Accurate diagnosis of predisposition to long QT syndrome is crucial for reducing the risk of cardiac arrhythmias. In recent years, drug-induced provocative tests have proved useful to unmask some latent mutations linked to cardiac arrhythmias. In this study we expanded this concept by developing a prototype for a computational provocative screening test to reveal genetic predisposition to acquired long-QT syndrome (aLQTS). We developed a computational approach to reveal the pharmacological properties of I(Kr) blocking drugs that are most likely to cause aLQTS in the setting of subtle alterations in I(Kr) channel gating that would be expected to result from benign genetic variants.Weused themodel to predict themost potentially lethal combinations of kinetic anomalies and drug properties. In doing so, we also implicitly predicted ideal inverse therapeutic properties of K channel openers that would be expected to remedy a specific defect. We systematically performed “in silico mutagenesis” by altering discrete kinetic transition rates of the Fink et al. Markov model of human I(Kr) channels, corresponding to activation, inactivation, deactivation and recovery from inactivation of I(Kr) channels. We then screened and identified the properties of I(Kr) blockers that caused acquired long QT and therefore unmasked mutant phenotypes formild,moderate and severe variants. Mutant I(Kr) channels were incorporated into the O'Hara et al. human ventricular action potential (AP) model and subjected to simulated application of a wide variety of I(Kr)-drug interactions in order to identify the characteristics that selectively exacerbate the AP duration (APD) differences between wild-type and I(Kr) mutated cells. Our results show that drugs with disparate affinities to conformation states of the I(Kr) channel are key to amplify variants underlying susceptibility to acquired long QT syndrome, an effect that is especially pronounced at slow frequencies. Finally, we developed a mathematical formulation of the M54T MiRP1 latent mutation and simulated a provocative test. In this setting, application of dofetilide dramatically amplified the predicted QT interval duration in the M54T hMiRP1 mutation compared to wild-type.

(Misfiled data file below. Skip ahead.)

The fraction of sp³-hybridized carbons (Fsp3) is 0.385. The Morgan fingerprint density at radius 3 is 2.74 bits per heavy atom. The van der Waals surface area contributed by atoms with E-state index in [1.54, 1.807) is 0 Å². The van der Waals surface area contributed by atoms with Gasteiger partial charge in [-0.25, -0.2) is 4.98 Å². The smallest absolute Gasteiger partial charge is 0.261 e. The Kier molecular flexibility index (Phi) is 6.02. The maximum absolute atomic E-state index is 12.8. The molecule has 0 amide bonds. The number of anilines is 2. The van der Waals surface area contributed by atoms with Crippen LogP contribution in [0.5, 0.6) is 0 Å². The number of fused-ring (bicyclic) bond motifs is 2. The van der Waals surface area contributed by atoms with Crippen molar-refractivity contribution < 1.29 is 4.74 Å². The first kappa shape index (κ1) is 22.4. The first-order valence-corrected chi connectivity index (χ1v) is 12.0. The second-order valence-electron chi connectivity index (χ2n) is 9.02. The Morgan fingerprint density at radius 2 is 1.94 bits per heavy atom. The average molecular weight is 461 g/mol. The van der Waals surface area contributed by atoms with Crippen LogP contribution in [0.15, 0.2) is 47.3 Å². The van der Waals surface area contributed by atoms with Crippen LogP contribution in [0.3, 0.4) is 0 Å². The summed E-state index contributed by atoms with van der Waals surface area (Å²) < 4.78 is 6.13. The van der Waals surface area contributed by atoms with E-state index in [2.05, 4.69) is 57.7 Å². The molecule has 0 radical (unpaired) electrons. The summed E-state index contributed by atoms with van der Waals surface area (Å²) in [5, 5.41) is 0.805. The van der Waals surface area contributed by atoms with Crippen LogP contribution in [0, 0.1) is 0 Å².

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http://www.ncbi.nlm.nih.gov/pmc/articles/PMC4935925PMC